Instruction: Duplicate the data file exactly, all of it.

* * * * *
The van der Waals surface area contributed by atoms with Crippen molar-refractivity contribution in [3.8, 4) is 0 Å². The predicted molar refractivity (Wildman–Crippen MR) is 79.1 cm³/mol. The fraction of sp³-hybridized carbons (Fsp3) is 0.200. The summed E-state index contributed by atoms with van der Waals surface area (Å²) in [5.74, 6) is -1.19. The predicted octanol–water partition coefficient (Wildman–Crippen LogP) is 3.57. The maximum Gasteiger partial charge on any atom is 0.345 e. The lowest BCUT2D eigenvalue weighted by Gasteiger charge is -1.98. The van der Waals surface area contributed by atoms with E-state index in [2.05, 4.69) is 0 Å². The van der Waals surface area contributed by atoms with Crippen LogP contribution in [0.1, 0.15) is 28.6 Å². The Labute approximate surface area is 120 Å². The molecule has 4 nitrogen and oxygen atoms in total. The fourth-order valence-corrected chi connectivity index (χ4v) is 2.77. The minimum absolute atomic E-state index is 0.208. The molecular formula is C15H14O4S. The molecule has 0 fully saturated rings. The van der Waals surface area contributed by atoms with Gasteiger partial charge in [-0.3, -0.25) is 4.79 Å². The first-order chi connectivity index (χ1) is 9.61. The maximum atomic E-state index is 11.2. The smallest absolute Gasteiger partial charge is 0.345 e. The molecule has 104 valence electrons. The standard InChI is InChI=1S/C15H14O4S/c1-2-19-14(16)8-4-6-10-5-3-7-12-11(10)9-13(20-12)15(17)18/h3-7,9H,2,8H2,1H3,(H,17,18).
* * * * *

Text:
The van der Waals surface area contributed by atoms with Crippen molar-refractivity contribution in [3.8, 4) is 0 Å². The predicted molar refractivity (Wildman–Crippen MR) is 79.1 cm³/mol. The fraction of sp³-hybridized carbons (Fsp3) is 0.200. The summed E-state index contributed by atoms with van der Waals surface area (Å²) in [5.74, 6) is -1.19. The predicted octanol–water partition coefficient (Wildman–Crippen LogP) is 3.57. The maximum Gasteiger partial charge on any atom is 0.345 e. The lowest BCUT2D eigenvalue weighted by Gasteiger charge is -1.98. The van der Waals surface area contributed by atoms with E-state index in [2.05, 4.69) is 0 Å². The van der Waals surface area contributed by atoms with Crippen LogP contribution in [0.1, 0.15) is 28.6 Å². The Labute approximate surface area is 120 Å². The molecule has 4 nitrogen and oxygen atoms in total. The fourth-order valence-corrected chi connectivity index (χ4v) is 2.77. The minimum absolute atomic E-state index is 0.208. The molecular formula is C15H14O4S. The molecule has 0 fully saturated rings. The van der Waals surface area contributed by atoms with Gasteiger partial charge in [-0.3, -0.25) is 4.79 Å². The first-order chi connectivity index (χ1) is 9.61. The maximum atomic E-state index is 11.2. The smallest absolute Gasteiger partial charge is 0.345 e. The molecule has 104 valence electrons. The standard InChI is InChI=1S/C15H14O4S/c1-2-19-14(16)8-4-6-10-5-3-7-12-11(10)9-13(20-12)15(17)18/h3-7,9H,2,8H2,1H3,(H,17,18).